sexta-feira, outubro 19, 2018

Tickboxing Exercise: "The Fifth Season" by N. K. Jemisin




"Back to the personal. Need to keep things grounded, ha ha"

in "The Fifth Season" by N. K. Jemisin



Surely most decent SF is unique, each story is different from other stories, each writer is different from each other writer?  

Most of the speculative/dystopian/ science fiction I've read has been written by women and queer people, including non-white women and queer people. It's all been "different". But having got used to reading those imaginings (e.g., Alice Sheldon/James Tiptree Jr.), encountering the kind of white-hetero-male-dominated mainstream stuff mentioned in some comments regarding recent SF does feel really limited/limiting. There's often an absence of racial difference or gender variance in the story lines, lazy stereotyping and dialogue whenever these "others" do appear (and in many stories they don't) and no thought given to how whatever changes have taken place in society might impact on those with less of that kind of privilege.

I don't think it's the job of this review to tell you all about how "different" other writers' work might be. But hopefully it's inspired you to go out and read some of it for yourself. I thoroughly recommend Octavia Butler, and James Tiptree Jr. if you want someone to start with.

One of the reasons I read this kind of stuff is that I'm interested in all the different ways that people imagine the world changing. Some of the best examples are really thought-provoking, and give us insights into other people's experiences and ideas and attitudes. As someone who would dearly love the world/system we live in to change, I find this fascinating. Some of the mainstream stuff comes from a more limited perspective, and is therefore much less interesting to me. I don't think I'm alone in being excited to read stories that do explore more of these issues.

Speculative fiction has not unrelated problems that typify stereotypical white male framing that we also see in other areas of fiction, film, TV, plays and all other kinds of story telling: women characters that are "men in women's bodies" along with a dystopian point of view and, let's not forget the vast majority of stories that feature violence and hierarchy that results in the feeling that one has read the same few stories over and over.

So this is all too familiar and infuriating.

And yet I can think of nothing more typifying of the stereotypical than using a narrative voice that pulls me out of the story: "Back to the personal. Need to keep things grounded, ha ha". What the fuck is this????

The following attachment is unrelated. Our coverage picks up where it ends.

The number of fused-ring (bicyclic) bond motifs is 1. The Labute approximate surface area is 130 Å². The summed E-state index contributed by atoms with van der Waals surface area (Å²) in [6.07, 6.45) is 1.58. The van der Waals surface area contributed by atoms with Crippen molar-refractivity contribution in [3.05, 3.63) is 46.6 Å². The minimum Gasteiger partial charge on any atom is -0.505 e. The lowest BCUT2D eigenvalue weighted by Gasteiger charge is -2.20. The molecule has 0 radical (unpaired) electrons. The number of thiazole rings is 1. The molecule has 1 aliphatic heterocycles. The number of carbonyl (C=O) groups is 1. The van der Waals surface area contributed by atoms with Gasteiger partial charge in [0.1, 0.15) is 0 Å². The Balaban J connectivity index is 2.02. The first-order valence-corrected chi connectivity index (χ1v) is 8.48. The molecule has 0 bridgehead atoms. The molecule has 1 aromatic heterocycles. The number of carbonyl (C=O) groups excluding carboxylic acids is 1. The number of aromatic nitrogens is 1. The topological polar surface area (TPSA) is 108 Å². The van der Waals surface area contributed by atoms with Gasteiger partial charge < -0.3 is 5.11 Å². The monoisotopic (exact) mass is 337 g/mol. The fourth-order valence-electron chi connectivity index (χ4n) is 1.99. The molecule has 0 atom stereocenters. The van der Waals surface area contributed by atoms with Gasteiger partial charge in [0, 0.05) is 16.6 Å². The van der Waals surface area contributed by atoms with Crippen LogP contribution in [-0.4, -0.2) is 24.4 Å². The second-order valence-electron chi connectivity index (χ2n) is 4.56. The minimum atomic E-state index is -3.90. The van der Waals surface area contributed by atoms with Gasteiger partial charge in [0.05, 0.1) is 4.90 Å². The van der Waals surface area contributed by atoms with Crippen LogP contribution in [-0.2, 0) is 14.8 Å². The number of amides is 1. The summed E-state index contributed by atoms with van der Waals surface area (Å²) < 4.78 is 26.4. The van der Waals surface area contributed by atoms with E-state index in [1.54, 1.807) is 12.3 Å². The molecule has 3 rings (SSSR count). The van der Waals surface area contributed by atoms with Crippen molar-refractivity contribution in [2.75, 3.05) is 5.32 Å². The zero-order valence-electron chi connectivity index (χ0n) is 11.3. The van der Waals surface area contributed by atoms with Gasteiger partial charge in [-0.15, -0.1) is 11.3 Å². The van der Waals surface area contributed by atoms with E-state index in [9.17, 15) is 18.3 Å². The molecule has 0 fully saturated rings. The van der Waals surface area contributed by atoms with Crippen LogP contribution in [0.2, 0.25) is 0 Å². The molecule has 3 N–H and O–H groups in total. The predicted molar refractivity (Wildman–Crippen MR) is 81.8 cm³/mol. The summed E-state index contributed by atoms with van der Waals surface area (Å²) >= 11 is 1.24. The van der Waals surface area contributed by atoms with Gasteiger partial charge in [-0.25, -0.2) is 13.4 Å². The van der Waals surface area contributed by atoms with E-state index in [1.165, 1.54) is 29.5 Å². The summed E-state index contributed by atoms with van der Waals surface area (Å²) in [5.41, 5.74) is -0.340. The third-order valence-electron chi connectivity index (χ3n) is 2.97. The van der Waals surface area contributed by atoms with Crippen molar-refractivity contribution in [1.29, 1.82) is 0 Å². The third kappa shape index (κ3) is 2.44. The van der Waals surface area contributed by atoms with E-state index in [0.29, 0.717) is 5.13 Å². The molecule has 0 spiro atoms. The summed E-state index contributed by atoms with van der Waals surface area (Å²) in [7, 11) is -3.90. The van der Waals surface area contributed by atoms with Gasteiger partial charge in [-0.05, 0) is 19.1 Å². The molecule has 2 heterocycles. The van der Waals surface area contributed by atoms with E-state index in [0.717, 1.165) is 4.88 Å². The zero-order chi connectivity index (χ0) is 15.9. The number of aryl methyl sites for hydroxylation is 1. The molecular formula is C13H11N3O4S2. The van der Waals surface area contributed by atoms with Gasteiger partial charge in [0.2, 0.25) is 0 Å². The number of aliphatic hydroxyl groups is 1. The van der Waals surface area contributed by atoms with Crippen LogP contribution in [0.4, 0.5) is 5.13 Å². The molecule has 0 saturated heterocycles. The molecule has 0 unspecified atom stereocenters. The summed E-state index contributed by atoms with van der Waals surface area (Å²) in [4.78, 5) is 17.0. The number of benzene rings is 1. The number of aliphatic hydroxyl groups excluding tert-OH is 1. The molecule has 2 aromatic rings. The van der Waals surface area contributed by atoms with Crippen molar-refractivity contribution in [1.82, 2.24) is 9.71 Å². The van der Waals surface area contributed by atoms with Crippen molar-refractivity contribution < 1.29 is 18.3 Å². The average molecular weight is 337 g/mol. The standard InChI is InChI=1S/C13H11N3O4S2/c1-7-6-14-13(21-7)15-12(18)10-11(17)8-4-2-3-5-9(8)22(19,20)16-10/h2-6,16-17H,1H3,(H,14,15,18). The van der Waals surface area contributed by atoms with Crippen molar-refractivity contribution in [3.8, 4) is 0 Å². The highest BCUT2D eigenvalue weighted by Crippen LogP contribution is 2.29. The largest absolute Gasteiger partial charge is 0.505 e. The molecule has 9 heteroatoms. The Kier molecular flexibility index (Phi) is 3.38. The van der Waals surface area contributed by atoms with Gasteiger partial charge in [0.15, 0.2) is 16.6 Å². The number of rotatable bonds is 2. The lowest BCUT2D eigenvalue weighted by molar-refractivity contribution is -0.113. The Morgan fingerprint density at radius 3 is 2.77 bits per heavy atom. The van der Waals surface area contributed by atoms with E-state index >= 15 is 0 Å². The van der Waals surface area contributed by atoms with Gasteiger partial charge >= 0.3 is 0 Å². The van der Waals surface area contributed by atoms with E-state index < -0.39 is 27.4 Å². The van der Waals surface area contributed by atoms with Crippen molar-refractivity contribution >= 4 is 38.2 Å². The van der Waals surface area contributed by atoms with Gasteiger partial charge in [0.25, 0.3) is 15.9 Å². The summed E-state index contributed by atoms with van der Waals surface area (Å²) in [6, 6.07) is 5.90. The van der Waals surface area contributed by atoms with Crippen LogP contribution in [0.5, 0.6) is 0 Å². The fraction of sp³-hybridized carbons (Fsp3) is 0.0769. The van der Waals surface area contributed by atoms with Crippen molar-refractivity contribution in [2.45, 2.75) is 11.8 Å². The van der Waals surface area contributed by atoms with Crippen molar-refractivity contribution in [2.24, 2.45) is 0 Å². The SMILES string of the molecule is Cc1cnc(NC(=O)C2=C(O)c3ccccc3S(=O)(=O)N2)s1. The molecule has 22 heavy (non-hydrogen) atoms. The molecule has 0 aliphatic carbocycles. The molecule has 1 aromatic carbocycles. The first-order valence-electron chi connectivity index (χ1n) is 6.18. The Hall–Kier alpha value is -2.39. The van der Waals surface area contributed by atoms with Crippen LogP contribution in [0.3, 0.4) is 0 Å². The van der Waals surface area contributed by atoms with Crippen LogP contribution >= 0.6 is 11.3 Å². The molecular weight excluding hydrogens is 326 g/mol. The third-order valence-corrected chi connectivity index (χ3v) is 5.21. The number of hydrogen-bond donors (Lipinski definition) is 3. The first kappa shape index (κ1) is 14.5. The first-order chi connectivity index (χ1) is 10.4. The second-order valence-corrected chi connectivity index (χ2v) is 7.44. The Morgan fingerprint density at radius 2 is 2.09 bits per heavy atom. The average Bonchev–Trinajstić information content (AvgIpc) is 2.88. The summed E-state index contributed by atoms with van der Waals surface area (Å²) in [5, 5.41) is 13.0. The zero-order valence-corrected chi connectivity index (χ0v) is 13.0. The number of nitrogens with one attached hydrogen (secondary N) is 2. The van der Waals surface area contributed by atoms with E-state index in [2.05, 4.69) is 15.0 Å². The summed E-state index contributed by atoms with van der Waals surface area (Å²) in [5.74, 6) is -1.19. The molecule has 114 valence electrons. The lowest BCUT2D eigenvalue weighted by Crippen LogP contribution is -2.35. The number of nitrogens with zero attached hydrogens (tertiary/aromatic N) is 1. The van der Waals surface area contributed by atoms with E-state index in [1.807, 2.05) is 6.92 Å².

Which again begs the question: why does ones identity have any bearing on what one wishes to write about? I mean, it might, but it might not. And it might have a bearing in driving you to write about things outside your own experience. I actually prefer alien characters to human. Humans are mostly dull whatever their gender, race or sexual orientation, unless you throw them to a situation outside their comfort zone or general experience. You've seen one you've seen all 7 or 8 billion of them...Jemisin’s prose is bland and terrible dull. Not that it’s awfully awful, but it lacks depth and a consistent narrative voice. But she can write about masturbation, ménage-à-trois, and dildos; why publish this as an adult novel? It should have been marketed as a YA-novel.

SF is not tick boxing. I am in interested in a good story, and universal concepts, problems and truths. SF often deals with Humanity, and Races and they're just part of the landscape and not the driving force of the story. Why can't I read what I want to read exploring Humanist principles (which I feel is what the SF is all about) rather than it being a soulless tickboxing exercise to make sure that it is the Right Speak/Think. I know I should to be so down on tick boxing. I mean, I prefer flea karate myself, but live and let live, right? NO! WRONG!  One of the major functions of SF is and always has been exploring and questioning the status quo and unchallenged assumptions of our own culture. What someone might dismiss as "JW topics" just means 'anything that isn't about me and people like me'.
Have you read The Left Hand of Darkness, for example? One of the great classics of SF that among other things is significantly about gender identity. Iain M. Banks' Culture novels postulate a post-gender society where long-lived people change sex at will, and in The Player of Games he contrasts it with a three-sex alien race.

Many SF books examine cultural imperialism - think of Dune, for example, or Terry Pratchett's marvelous YA book Nation. Harry Harrison sneaked an entire monetarist theory into, of all things, The Stainless Steel Rat Gets Drafted

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